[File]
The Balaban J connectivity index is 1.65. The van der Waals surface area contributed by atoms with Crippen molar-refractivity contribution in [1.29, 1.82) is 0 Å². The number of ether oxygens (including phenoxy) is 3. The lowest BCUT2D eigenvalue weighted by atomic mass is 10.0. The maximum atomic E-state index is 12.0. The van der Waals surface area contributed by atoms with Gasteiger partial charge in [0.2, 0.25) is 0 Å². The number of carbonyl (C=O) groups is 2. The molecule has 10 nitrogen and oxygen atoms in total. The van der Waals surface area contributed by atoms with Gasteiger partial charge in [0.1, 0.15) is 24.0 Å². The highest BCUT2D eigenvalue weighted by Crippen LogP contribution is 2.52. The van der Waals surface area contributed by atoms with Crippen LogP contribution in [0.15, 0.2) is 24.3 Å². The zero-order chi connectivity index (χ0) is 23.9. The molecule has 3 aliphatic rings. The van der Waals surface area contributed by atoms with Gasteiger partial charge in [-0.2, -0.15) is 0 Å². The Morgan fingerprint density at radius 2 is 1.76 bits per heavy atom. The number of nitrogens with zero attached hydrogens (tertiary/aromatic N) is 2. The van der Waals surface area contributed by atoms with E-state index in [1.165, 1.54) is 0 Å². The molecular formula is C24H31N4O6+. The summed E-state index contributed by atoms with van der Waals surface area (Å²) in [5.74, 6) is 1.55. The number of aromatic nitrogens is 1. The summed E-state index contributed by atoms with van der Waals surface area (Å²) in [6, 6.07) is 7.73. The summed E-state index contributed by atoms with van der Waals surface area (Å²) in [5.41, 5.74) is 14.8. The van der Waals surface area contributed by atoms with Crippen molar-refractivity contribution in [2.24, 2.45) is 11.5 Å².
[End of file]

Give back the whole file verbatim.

The Balaban J connectivity index is 1.65. The van der Waals surface area contributed by atoms with Crippen molar-refractivity contribution in [1.29, 1.82) is 0 Å². The number of ether oxygens (including phenoxy) is 3. The lowest BCUT2D eigenvalue weighted by atomic mass is 10.0. The maximum atomic E-state index is 12.0. The van der Waals surface area contributed by atoms with Gasteiger partial charge in [0.2, 0.25) is 0 Å². The number of carbonyl (C=O) groups is 2. The molecule has 10 nitrogen and oxygen atoms in total. The van der Waals surface area contributed by atoms with Gasteiger partial charge in [0.1, 0.15) is 24.0 Å². The highest BCUT2D eigenvalue weighted by Crippen LogP contribution is 2.52. The van der Waals surface area contributed by atoms with Crippen LogP contribution in [0.15, 0.2) is 24.3 Å². The zero-order chi connectivity index (χ0) is 23.9. The molecule has 3 aliphatic rings. The van der Waals surface area contributed by atoms with Gasteiger partial charge in [-0.2, -0.15) is 0 Å². The Morgan fingerprint density at radius 2 is 1.76 bits per heavy atom. The number of nitrogens with zero attached hydrogens (tertiary/aromatic N) is 2. The van der Waals surface area contributed by atoms with E-state index in [1.165, 1.54) is 0 Å². The molecular formula is C24H31N4O6+. The summed E-state index contributed by atoms with van der Waals surface area (Å²) in [5.74, 6) is 1.55. The number of aromatic nitrogens is 1. The summed E-state index contributed by atoms with van der Waals surface area (Å²) in [6, 6.07) is 7.73. The summed E-state index contributed by atoms with van der Waals surface area (Å²) in [5.41, 5.74) is 14.8. The van der Waals surface area contributed by atoms with Crippen molar-refractivity contribution in [2.24, 2.45) is 11.5 Å².